TRANSCRIPT: Who were the Nephilim from the Noah movie?

April 29, 2014

Hello this is Questions and Ethics, and I’m Russell Moore. This is the program where we take your questions about ethical and moral issues and try to look at them from a gospel perspective. We are recording today here in the Ethics and Religious Liberty Commission studios, and the question I have today isn’t so much about an ethical issue as it is about a theological one. But it has to do with something that is happening in the culture right now. Here is the question: “Dear Dr. Moore, I went to see the movie Noah, and it got me to thinking who do you think the Nephilim in Genesis 6 were?”

That’s a question that I got a lot when I used to guest host a radio program, and we would have a day where people could ask whatever questions they wanted. A lot of people, it seems, would ask this question repeatedly. And like you, I went to see the movie, Noah, and I was really, to be honest, disappointed in the Nephilim in the movie. I am not one of those guys screaming and carrying on, don’t go see Noah! Noah does have places in it—or actually a lot of it—that doesn’t cohere with the biblical text. But I don’t see it as a Christian presentation of the Noah story; I just see it as a point of view on the Noah story in a movie. But the Nephilim in the movie (if you haven’t seen it Spoiler Alert!), they are kind of big rock transformers. And so they are angels of light that are trapped in these rock facades or external skeletons, and they lumber about. And in the movie the Nephilim are presented as sort of good guys. They are the ones who are standing with Adam in the fall, or trying to protect him after the fall. And then they are helping to build the ark. They are guarding the ark and guarding Noah and the family from people who are trying to assault the ark.

But this is based upon something found in the scripture in Genesis chapter 6, right before the account of the flood. And this is what the scripture says, “When man began to multiply on the face of the land and daughters were born to them, the sons of God saw that the daughters of man were attractive. And they took as their wives any they chose. Then the Lord said, ‘My Spirit shall not abide in man forever, for he is flesh: his days shall be 120 years.’ The Nephilim were on the earth in those days, and also afterward, when the sons of God came in to the daughters of man and they bore children to them. These were the mighty men who were of old, the men of great renown.”

Now that is the text, and so we have that text and then we have a few other texts that may or may not illuminate that. And that’s really all we have. And there are really two ways that this has been interpreted in the history of the church and then before that in the history of Israel. One of these is that the “sons of God” are the people of Seth, the faithful line coming from Adam. And the “daughters of men” are the line of Cain. And so the problem then is that there are people who are part of the covenant people of God marrying with people who are outside of the covenant. And the reason that that argument is persuasive to a lot of people is because this problem shows up in the history of Israel of course with the people of Israel marrying with those who are outside of the faith: people who don’t know Israel’s God, who follow after other gods.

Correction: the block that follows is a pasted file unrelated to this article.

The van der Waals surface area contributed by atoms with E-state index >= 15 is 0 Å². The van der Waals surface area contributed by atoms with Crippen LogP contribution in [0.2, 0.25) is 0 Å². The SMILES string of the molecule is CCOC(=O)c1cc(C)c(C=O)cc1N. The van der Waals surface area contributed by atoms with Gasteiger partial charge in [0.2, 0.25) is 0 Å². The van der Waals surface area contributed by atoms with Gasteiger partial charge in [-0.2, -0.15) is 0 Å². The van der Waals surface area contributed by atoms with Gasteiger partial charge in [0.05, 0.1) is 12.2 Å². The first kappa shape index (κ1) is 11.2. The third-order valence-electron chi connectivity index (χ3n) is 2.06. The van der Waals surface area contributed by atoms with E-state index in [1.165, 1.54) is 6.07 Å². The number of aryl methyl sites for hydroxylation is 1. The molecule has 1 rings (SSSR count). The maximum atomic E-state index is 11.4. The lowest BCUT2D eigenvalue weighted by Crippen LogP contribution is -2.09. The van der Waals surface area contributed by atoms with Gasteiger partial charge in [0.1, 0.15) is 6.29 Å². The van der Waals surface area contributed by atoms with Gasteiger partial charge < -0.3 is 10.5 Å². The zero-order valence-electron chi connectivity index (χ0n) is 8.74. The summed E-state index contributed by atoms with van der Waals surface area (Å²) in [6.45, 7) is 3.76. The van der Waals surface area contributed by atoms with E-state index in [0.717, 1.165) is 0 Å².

But the second view, and the view that I think is probably more plausible biblically, even though it’s implausible in a naturalistic sort of mindset that we see around us in the current age, is the idea that the “sons of God” are angelic beings. That language is used elsewhere in the scriptures. “The sons of God shouted for joy,” the scripture says—the sons of God, that council of angels that we see in Job and in other places. This was some kind of a transgressing of the boundaries between the angelic and the human. Now, in the Noah movie, these are angelic beings, but it’s not clear to me that there is any sort of connection between them and the daughters of man. Instead it is just angels who are now connected somehow with the earth and with the elements of the earth.

But the reason that this argument in plausible to me, and I think the most plausible, is because the scripture references in some mysterious places this event. I Peter chapter 3, for instance, talks about the “spirits in prison.” Jude and Peter talk about those “angels who did not keep their original estate.” And of course there is a long tradition, a Jewish tradition of the “watchers.” That language did show up in the Noah movie of the “watchers,” of those angelic beings who are serving as principalities and powers transgressing those boundaries somehow with humanity. And the result is then these men of great renown, these mysterious figures found before the flood.

So that is one of those things that the scripture doesn’t speak to with the same sort of clarity that it speaks to other things, and so it is something that I would say we shouldn’t speculate about all that much. But we do need to say that the scripture clearly teaches us that there are angelic beings. Scripture clearly teaches us that there are evil angelic beings. And the scripture tells us that God judges wickedness, and he judges wickedness, human and angelic, in terms of, in the Genesis account, judging human wickedness through a flood, washing away wickedness with water. And that there will be a second judgment that happens upon the earth, not with water, but the fire next time as the saying goes. And so I think that that’s what we need to keep in mind.